Steps From Bronx Supreme Court, Farmers Market Flourishes in Food Desert
Tuesday morning in New York City’s hungriest borough, a handful of tents are erected across 161st Street from the Bronx Supreme Court.
From under the tents, bright assortments of berries, juices and fresh herbs are sold by vendors who engage in lively transactions with residents, and lawyers and clerks who stop by for relief from the confines of the court house.
But the Bronx Borough Hall Greenmarket serves as a necessary hub of fresh produce in the borough, which ranked the highest in food insecurity, poverty and unemployment for New York City.
More than 300,000 Bronx residents are food insecure, a measurement of the lack of access to enough food for an active and healthy lifestyle.
Walking the two blocks to the market from Yankee Stadium, fast food restaurants and diners line the street offering little more than processed food.
The market, located on the corner of Joyce Kilmer Park, is one of 20 across New York City where food workshops are held in English and Spanish to educate residents on how to prepare healthy recipes.
“All the (food workshops are) located in low-income communities and we certainly are trying to combat the chronic health issues that many times we see in these lower income communities,” said Margaret Dunn-Carver, farmers market coordinator at the New York City Department of Health.
“The aim was to increase access to local produce and increasing power to purchase fresh fruit or vegetable.”
The food market accepts food stamps, providing relief from highly processed foods for low-income earners.
Ms. Dunn-Carver said the New York City Department of Health conducted 70 food workshops and reached more than 2500 participants last year.
The food workshops program has been running since 2012.
Waiting for Tuesday, Healthy Family Meal Starts at Bronx Market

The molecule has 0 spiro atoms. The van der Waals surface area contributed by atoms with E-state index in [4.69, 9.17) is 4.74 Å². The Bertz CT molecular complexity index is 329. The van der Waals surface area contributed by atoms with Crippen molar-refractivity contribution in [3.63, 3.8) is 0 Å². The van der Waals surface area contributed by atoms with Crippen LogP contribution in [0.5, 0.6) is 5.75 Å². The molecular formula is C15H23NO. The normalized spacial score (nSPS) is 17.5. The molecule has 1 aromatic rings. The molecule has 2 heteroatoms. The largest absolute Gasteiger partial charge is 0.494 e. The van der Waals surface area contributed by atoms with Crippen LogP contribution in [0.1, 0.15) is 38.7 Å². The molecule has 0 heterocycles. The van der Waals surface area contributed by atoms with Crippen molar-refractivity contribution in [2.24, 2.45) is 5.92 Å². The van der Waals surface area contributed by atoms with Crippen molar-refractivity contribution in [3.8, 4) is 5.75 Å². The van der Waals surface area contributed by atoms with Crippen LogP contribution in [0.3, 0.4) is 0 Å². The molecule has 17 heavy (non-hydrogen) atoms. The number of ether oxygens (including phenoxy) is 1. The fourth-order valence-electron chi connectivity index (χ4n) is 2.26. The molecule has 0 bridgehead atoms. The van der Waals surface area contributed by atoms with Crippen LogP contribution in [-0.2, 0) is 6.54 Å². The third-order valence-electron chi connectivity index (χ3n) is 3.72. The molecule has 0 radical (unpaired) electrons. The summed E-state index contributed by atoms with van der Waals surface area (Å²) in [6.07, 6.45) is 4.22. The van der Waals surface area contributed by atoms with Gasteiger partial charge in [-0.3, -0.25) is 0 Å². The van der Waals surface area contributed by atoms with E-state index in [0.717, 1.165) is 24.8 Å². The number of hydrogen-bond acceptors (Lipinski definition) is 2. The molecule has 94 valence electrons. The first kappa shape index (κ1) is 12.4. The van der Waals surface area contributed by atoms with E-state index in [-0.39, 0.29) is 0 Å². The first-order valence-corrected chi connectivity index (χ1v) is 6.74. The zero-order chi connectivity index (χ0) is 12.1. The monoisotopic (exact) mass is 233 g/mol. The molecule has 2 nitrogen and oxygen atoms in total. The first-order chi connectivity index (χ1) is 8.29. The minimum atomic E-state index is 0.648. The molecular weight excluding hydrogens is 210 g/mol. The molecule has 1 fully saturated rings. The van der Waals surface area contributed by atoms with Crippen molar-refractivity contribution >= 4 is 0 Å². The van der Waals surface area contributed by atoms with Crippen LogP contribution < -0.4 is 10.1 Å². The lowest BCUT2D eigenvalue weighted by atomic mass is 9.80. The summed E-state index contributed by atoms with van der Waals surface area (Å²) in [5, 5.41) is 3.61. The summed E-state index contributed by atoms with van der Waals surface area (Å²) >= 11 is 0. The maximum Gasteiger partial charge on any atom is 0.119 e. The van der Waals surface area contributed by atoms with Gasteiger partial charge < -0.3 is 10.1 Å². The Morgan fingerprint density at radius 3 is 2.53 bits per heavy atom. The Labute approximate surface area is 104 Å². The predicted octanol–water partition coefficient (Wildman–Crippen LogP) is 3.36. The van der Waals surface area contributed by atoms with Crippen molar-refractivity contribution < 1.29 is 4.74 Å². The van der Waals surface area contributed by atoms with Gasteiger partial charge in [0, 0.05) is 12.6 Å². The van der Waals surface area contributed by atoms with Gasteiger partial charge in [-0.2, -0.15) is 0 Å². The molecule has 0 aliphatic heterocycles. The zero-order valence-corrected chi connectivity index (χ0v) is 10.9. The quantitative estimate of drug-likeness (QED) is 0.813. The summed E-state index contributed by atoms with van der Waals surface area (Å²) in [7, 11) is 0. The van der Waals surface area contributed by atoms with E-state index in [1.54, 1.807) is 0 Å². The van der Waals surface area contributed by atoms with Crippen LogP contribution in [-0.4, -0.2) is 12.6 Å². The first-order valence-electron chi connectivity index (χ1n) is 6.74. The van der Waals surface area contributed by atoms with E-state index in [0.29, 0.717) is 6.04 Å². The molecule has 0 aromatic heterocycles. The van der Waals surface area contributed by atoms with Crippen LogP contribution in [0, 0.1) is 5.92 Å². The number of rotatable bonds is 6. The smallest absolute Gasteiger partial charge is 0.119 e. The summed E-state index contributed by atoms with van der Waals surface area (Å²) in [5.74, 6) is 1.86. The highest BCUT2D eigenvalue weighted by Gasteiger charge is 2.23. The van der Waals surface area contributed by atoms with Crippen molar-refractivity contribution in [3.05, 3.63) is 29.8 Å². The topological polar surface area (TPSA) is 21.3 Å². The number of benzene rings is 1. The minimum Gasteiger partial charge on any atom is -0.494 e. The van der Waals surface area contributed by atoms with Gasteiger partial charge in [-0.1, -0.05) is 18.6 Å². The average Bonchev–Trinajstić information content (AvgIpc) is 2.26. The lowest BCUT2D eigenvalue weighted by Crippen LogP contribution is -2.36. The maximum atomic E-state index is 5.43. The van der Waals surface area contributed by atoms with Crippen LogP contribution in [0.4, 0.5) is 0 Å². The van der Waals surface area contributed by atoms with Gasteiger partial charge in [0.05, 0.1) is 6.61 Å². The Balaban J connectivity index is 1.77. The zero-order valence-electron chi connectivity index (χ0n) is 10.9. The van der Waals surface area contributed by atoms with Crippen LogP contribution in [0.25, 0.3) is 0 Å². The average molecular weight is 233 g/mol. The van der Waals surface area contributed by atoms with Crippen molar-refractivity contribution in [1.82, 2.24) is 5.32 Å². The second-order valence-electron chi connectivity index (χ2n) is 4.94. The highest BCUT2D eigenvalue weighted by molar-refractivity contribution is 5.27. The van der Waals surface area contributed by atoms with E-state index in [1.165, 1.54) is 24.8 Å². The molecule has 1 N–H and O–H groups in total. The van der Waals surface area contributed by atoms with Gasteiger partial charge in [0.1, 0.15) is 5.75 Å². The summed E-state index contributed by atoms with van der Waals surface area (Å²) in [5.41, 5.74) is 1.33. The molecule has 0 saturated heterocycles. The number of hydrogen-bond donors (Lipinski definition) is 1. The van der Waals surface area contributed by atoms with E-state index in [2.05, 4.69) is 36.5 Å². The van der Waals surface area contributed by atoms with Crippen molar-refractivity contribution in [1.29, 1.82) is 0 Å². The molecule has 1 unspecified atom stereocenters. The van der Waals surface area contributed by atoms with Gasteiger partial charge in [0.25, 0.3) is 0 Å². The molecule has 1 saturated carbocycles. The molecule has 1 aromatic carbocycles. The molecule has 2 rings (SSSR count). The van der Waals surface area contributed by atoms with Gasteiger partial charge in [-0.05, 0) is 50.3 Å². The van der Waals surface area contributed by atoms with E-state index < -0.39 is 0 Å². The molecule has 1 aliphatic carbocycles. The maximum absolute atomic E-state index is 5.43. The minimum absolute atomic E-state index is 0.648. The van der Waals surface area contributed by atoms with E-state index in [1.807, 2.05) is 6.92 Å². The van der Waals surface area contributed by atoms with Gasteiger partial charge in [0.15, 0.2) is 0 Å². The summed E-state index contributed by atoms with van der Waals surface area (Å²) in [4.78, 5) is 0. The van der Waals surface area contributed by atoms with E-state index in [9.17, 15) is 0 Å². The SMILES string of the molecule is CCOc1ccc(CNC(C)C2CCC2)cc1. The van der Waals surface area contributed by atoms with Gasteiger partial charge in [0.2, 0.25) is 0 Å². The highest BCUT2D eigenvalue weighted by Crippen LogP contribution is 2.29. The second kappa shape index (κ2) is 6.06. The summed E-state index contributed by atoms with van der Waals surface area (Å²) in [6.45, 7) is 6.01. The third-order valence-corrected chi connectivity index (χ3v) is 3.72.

The market draws people across state lines, serving as a critical lifeline for some and a family outing for others.
The Vega family travels from Pennsylvania to New York on Tuesdays to visit the farmer’s market in Bronx, N.Y.
Delia Rodriguez, a Bronx resident, waits for her sister Yolanda Vega to arrive at her house before heading to the farmer’s market — a trip they always take together.
The Vega family revel in the opportunity to come together and cook with fresh ingredients. The family talked in rapid Spanish and English among each other.
“I love it here,” Yolanda Vega said. “ They give you fresh products with some good deals.”
Fresh Food Market in Place of Stark Contrast to Bronx Obesity
The quiet area surrounding the Bronx Supreme Court springs to life every Tuesday with the arrival of the farmers market.
The sidewalk bustles with multi-lingual bartering, plastic bags brimming with fresh produce and the unloading of timber crates from trucks.
The market is a lifeline for neighborhood residents who are located in the nation’s top destination for fast food chains and struggle with skyrocketing obesity and hunger rates.
Reporter Marcia Robiou takes you for a walk through this vibrant market.
Tweeting from the Bronx Borough Hall Greenmarket on Tuesday, reporter Evy Poumpouras shared snapshots and highlighted obesity rates in the area.
“People in the community view the Bronx as a food desert and are embracing the local fresh food markets which provide for a healthier lifestyle,” she said.
“It was surprising that many of the people at the food workshop did not understand the difference between a protein as opposed to a carbohydrate.”
Ms. Poumpouras now follows community groups, food bloggers and individuals associated with Bronx Borough Hall Greenmarket here.
Columbia Journalism School reporters Valentina Caval, Marcia Robiou, Evy Poumpouras and David Jeans sought to understand the farmers market’s integral role in providing fresh produce to the Bronx, where low-income residents struggle to avoid highly-processed food.
Left: David Jeans interviewed Jordan Pasang, who was selling blueberries and plums from his stall at the farmers market. Mr Pasang moved to New York from Tibet eight years ago and said the market was an important resource for the community’s health.
Below: Marcia Robiou spoke with Joyce Mack, who waits until Tuesday to buy affordable fresh produce from the market.